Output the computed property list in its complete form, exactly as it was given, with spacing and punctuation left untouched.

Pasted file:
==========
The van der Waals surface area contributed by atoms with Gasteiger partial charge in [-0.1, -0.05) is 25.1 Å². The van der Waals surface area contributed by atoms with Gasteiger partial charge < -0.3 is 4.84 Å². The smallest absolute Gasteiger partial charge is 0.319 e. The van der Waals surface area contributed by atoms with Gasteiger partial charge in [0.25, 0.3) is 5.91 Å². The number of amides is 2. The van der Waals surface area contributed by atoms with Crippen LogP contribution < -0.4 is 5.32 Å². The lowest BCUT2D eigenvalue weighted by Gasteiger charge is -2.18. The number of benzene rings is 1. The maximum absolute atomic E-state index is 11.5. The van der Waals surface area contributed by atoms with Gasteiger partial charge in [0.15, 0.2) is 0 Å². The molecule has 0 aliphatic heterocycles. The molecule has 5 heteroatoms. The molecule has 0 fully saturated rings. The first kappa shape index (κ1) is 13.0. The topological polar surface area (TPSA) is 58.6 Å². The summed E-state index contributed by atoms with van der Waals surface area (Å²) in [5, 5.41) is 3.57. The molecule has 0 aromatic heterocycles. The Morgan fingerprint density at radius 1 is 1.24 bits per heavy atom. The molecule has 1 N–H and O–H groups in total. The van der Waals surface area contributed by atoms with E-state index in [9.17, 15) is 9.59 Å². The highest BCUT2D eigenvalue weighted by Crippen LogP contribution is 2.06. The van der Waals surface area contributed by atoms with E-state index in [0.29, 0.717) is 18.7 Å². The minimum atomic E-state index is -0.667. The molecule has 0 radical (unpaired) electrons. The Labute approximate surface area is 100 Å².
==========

The van der Waals surface area contributed by atoms with Gasteiger partial charge in [-0.1, -0.05) is 25.1 Å². The van der Waals surface area contributed by atoms with Gasteiger partial charge < -0.3 is 4.84 Å². The smallest absolute Gasteiger partial charge is 0.319 e. The van der Waals surface area contributed by atoms with Gasteiger partial charge in [0.25, 0.3) is 5.91 Å². The number of amides is 2. The van der Waals surface area contributed by atoms with Crippen LogP contribution < -0.4 is 5.32 Å². The lowest BCUT2D eigenvalue weighted by Gasteiger charge is -2.18. The number of benzene rings is 1. The maximum absolute atomic E-state index is 11.5. The van der Waals surface area contributed by atoms with Gasteiger partial charge in [0.15, 0.2) is 0 Å². The molecule has 0 aliphatic heterocycles. The molecule has 5 heteroatoms. The molecule has 0 fully saturated rings. The first kappa shape index (κ1) is 13.0. The topological polar surface area (TPSA) is 58.6 Å². The summed E-state index contributed by atoms with van der Waals surface area (Å²) in [5, 5.41) is 3.57. The molecule has 0 aromatic heterocycles. The Morgan fingerprint density at radius 1 is 1.24 bits per heavy atom. The molecule has 1 N–H and O–H groups in total. The van der Waals surface area contributed by atoms with E-state index in [9.17, 15) is 9.59 Å². The highest BCUT2D eigenvalue weighted by Crippen LogP contribution is 2.06. The van der Waals surface area contributed by atoms with E-state index in [0.29, 0.717) is 18.7 Å². The minimum atomic E-state index is -0.667. The molecule has 0 radical (unpaired) electrons. The Labute approximate surface area is 100 Å².